Wednesday, 26 May 2010
Be warned, this isn’t my usual chipper ‘isn’t life a hoot’ type of blog. It’s a bit sad really. I am not entirely sure why but I’ve been feeling a bit ‘vulnerable’ shall we say. Maybe I’ve got the opposite of SAD and go gloomy as a reaction to the rest of the world hurtling into shorts and throwing sausages on the barbecue. Maybe it’s because I’ve finished my ‘baby’ - Samael – my YA supernatural romance novel (click on the link on the sidebar if you’d like to read a taster) and I feel a bit bereft. Or maybe it’s because my real ‘baby’ (all eleven hulking years of him) is away for the week and I’m getting premonitions (okay, seven years too early) of being an empty nester. I dunno. But as I sat at my PC, trying to write a feature on Lava Shells massage (another story) I found myself tearing up.
I got to thinking about how being a mother shifts your entire world. No matter how cavalier you think you are, however nonchalant, however non-maternal really, it changes you, deep down to the cellular level. Okay, bottom line, I worry. My lad is doing the stuff I really want him to do – he’s off with his school, doing gung-ho action stuff (kayaking, abseiling, rafting, hiking) and all the usual team and confidence building malarkey. I love that he’s there, with his friends, that he’s stretching himself and having fun but it’s impossible not to think ‘what if...’
Impossible, right now, not to think of that terrible coach crash in Cumbria. How on earth would it feel? How could you cope? I was in buckets as I watched the news. How would I feel if the mothering was ripped out of me?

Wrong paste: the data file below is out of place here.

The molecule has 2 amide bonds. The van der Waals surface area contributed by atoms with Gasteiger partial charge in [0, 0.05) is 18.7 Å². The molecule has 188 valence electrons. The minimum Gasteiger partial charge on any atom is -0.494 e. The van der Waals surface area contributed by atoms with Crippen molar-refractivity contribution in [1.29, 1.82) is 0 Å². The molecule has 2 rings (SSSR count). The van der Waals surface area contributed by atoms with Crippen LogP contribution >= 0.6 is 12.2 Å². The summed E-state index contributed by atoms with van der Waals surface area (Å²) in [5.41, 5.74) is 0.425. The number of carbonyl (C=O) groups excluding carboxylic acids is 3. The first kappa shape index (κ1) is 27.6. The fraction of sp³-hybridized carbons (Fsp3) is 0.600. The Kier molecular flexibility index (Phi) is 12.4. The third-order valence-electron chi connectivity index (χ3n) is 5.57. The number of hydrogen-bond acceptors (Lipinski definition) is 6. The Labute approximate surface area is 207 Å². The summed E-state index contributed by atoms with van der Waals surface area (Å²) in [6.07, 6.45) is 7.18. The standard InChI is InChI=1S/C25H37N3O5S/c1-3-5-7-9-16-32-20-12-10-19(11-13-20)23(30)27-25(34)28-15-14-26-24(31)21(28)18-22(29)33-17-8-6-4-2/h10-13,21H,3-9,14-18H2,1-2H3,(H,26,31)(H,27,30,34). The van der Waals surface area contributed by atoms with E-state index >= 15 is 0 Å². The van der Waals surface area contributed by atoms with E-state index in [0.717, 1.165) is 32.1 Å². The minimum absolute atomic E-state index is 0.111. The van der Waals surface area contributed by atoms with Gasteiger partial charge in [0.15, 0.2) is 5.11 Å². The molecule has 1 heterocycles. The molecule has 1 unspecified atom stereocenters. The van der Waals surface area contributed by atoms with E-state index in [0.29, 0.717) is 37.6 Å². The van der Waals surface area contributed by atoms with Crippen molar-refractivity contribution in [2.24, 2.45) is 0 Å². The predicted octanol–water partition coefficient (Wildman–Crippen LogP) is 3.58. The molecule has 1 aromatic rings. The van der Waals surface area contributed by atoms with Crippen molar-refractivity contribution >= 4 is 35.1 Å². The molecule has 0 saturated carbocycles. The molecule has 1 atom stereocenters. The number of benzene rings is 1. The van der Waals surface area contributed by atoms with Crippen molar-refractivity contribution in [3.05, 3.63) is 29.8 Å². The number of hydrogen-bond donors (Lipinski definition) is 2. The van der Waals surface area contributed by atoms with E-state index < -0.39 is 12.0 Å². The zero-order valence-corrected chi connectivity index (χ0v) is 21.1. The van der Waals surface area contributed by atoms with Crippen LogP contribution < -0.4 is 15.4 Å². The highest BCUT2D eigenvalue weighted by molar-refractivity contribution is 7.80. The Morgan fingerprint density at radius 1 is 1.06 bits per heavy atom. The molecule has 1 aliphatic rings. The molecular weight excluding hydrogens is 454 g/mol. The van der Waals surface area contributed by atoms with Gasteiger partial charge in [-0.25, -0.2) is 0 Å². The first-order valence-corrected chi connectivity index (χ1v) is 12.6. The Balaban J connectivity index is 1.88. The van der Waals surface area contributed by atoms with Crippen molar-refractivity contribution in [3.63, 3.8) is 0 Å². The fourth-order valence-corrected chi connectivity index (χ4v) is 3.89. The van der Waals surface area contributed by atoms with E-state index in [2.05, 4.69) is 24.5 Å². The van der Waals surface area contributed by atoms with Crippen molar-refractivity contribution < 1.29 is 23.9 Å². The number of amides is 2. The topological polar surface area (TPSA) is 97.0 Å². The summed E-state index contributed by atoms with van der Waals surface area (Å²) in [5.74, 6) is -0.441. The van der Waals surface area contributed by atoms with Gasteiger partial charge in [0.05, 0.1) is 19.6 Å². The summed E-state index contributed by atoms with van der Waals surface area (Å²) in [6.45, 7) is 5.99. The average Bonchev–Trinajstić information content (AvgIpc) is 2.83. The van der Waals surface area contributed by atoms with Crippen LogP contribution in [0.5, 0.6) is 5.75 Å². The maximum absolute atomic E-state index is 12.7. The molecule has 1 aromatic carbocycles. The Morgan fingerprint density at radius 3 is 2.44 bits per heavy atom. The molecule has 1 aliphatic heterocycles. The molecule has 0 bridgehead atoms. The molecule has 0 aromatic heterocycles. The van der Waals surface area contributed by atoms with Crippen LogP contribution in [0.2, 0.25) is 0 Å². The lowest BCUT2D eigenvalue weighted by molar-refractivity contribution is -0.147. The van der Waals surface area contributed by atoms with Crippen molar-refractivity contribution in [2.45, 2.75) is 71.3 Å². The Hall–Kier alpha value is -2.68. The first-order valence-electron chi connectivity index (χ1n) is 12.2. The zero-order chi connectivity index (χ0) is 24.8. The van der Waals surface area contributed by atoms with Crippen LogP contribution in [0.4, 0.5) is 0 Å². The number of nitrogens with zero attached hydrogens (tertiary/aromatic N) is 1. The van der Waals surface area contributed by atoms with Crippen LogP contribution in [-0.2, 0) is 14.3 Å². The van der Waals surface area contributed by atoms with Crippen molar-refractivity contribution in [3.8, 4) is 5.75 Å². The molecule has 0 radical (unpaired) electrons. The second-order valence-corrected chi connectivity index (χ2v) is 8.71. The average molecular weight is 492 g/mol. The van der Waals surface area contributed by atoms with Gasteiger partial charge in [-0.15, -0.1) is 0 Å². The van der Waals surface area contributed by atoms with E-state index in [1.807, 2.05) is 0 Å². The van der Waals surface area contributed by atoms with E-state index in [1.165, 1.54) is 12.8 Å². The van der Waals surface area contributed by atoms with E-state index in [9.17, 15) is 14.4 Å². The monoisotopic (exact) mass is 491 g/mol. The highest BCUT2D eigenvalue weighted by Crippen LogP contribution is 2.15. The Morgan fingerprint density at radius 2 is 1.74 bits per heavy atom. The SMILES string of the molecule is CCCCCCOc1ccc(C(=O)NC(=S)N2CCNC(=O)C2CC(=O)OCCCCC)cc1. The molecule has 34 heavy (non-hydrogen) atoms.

I knew, when I started writing Samael that mothering was a deep theme in the book but, as I came to the climax, I was surprised to find how pivotal it was and how emotional it made me writing about it. Not just about how I mother but about my own mother (who died eighteen months ago) and about how a legacy of mothering can pass down through the generations. And how, equally, that legacy can be changed, if you are mindful enough about it – if you make the decision to do things differently.
And then, in the strange way that life has of throwing up meaningful coincidences, synchronicities, I was sent a copy of The Help by Kathryn Stockett (Penguin). It was ‘about nannies’ apparently and I wasn’t terribly overwhelmed at the premise. But as I read, I realised it was all about mothering. Good mothering, bad mothering, no mothering at all. And about choices, about the power to change – if one has the guts and the will. I was, quite frankly, bowled away by it. It’s set in the Deep South of the US, in the sixties (the decade in which I was a child) in a world where white middle-class mothers hand over the care of their children to black ‘maids’. The story is filtered through three points of view. Aibileen who lost her own son and is now raising her seventeenth white child. Minny, rebellious and lippy but kind-hearted and nursing her own grief. And Skeeter, a decent-hearted college girl who yearns to be a writer and doesn’t want to become just another wife and mother. Their voices (superbly captured) weave a compelling tale of secrets, ignorance, love, betrayal and friendship. It is shocking, appalling, uplifting and also very funny. I was transfixed. I stayed up one whole night, reading until I thought my eyes would drop out.
So, there we have it. Me, listening to Moby for some bizarre reason and feeling my heart whimpering. Then Adrian calls down the stairs – ‘they’ve got a blog up on the school website. You can see what they’re up to’ – and I’m there, with my magnifying glass, trying to figure out which of the boys in wetsuits and helmets is mine. Not really mine, just borrowed (I know, I know), but oh so loved and, for this moment at least, oh so safe. And I say a quiet prayer of deep thanks for my good fortune – and send out a prayer of deepest sorrow for those whom fate has dealt the hardest cruelest cards. Even when the child has gone, we still remain mothers to the core.